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Bharat Gupt

Nationality: Indian

Gender: male

Date Of Brith: 28/11/1946

Academic & Professional Qualifications:

Bachelor B.A. (Hons.) in English University of Delhi 1967
Master M.A. in English University of Delhi 1969
  M.A. in English University of Toronto 1971
Ph.D Ph.D. in English M.S. University of Baroda 1991

 

Position(s) Held:

1 Associate Professor of English Literature, College of Vocational Studies, University of Delhi 1987 Till date
2 Visiting Professor, National School of Drama 1988 Till date
3 Lecturer, University Grants Commission, University of Poona 1988 1993
4 Assistant Professor of English, College of Vocational Studies 1973 1987
5 Assistant Professor in English, Hindu College, University of Delhi 1972 1973

 

Membership(s) of Societies/Association:

Member of the Jury for the International Onasis Prize for Drama (1995)

About the Author

Bharat Gupt, Reader (Associate Professor) in English, College of Vocational Studies, University of Delhi, holds two Master’s degrees, one from St. Stephen’s College, Delhi and another from Toronto. He did this doctoral research at the M.S. University of Baroda. He was taught sitar and surbahar by Pandit Uma Shankar Mishra and musicology and classics by Acarya Brhaspati. Trained both in modern and traditional educational systems, he is also on the Visiting Faculty of National School of Drama, Delhi. For his interest in media studies he was awarded a Fellowship to work at the McLuhan Program, University of Toronto. Author of several research articles, he has presented many papers at various international seminars.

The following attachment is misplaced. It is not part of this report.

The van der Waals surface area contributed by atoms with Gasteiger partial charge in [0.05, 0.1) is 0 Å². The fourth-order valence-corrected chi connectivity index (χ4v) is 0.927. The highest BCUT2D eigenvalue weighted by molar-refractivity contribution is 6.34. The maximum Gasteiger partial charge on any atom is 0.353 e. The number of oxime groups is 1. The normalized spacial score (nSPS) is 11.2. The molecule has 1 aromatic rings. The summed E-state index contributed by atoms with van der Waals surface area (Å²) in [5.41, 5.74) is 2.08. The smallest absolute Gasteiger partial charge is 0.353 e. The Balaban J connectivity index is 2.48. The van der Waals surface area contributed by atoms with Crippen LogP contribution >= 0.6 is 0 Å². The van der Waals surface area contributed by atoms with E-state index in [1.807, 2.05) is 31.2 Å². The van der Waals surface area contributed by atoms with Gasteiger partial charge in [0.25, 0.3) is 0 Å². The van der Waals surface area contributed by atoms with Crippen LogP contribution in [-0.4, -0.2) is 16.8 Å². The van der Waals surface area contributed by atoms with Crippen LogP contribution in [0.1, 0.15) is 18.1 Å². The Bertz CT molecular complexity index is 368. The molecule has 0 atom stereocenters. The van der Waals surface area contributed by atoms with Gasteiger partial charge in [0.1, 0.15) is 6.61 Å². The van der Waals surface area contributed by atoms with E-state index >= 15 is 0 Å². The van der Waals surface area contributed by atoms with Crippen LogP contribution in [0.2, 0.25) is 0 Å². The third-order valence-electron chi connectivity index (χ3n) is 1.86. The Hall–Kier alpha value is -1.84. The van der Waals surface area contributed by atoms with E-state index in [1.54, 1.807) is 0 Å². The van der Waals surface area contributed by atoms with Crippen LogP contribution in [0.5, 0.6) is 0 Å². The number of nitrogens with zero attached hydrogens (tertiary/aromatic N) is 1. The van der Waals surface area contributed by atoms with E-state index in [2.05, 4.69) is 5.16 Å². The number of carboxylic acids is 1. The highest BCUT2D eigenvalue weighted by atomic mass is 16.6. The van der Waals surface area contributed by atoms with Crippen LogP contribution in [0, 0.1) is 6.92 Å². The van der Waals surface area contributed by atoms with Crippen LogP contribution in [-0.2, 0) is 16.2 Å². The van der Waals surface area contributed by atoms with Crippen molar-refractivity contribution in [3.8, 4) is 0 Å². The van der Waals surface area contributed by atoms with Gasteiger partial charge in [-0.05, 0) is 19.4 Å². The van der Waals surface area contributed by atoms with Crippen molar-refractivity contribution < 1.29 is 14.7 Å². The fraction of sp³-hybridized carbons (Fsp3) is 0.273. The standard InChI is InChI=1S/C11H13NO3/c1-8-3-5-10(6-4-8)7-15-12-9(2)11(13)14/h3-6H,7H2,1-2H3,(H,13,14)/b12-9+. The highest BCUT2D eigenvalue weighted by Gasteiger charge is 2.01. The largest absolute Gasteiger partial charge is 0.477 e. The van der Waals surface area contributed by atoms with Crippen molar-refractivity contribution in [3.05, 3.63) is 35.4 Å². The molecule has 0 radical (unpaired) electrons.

Details of Books/Monographs

1 Dramatic Concepts Greek and India D.K. Printworld 1994
2 Natyashastra Brahaspati Publications 1996
3 India: A Cultural Decline or Revival? D.K. Printworld 2008

 

Details of Articles

1. “The Technique of Allusion in the Poetry of T.S. Eliot”, in Student’s Handbook in American Literature. Ed. C.D. Narsimhaiah, Ludhiana Kalyani, 1972, pp. 188-97.
2. “Laxmi Narain Lal Ka Abdulla Dewaana (in Hindi)”, in Natak Aur Rang Manch, ed. I, Madan, Delhi: Lipi Prakashan, 1975, pp. 95-100.
3. “Ravishena krita Padma Purana main Sangit Carca (in Hindi)”, in Sangeet, Hatharasa Karyalaya, May 1981, pp. 15-16.
4. “Sangit ko Acharya Brihaspati ki den (in Hindi)”, in Sangeet, 6 articles, July-December, 1981.
5. “Origin of Dhruvapada”, in Sangeet Nataka, Journal of Sangeet Natak Academy, New Delhi.
6. “Music in the Natyasastra”, in Journal of the Music Academy, Madras 56 (1985), 165-75; 57 (1986), 172-81; 58 (1987), 91-109; 59 (1988) 57-82; 60 (1989).
7. “Valmiki’s Ramayana and the Natyasastra”, in Sangeet Natak, 81-82 (July-Dec. 1986) 63-76.
8. “The Date of Natyasastra”, Journal of the Original Institute of Baroda 36, 1-4 (Sept. 86-June 87) 69-86.
9. “Use of the Dhruva Songs in Ancient Indian Theatre”, Journal of the Oriental Institute of Baroda 37 (March-June 1988) 305-20.
10. “Classifications on Lokadharmi and Natyadharmi”, Sangeet Natak 95, (Jan.-March 1990) 35-44.
11. “Peace as Theatrical Experience”, in Manascarya, Journal of Cultural Studies, North Eastern Hill University, Shillong, Vol. II, No. 2&3, 1996, pp. 64-9.
12. “What is Ethnic”, The Eastern Anthropologist, 50:2, 1997, pp. 139-46.
13. “Religious Plurality in Education”, Globalization and Identity, Editors, Majid Tehraninan and B. Jeannie Lum, transaction Publishers, UK/USA, 2006, pp. 55-62.
14. “Laughter and Tears in Classical Indian Theatre: Its Theoretical Frame”, Dioniso, Indtituto Nazionale del Dramma Antico. DIONYSOS 2007, No. 6, Journal of National Institute of Ancient Drama, Italy, pp. 338-41.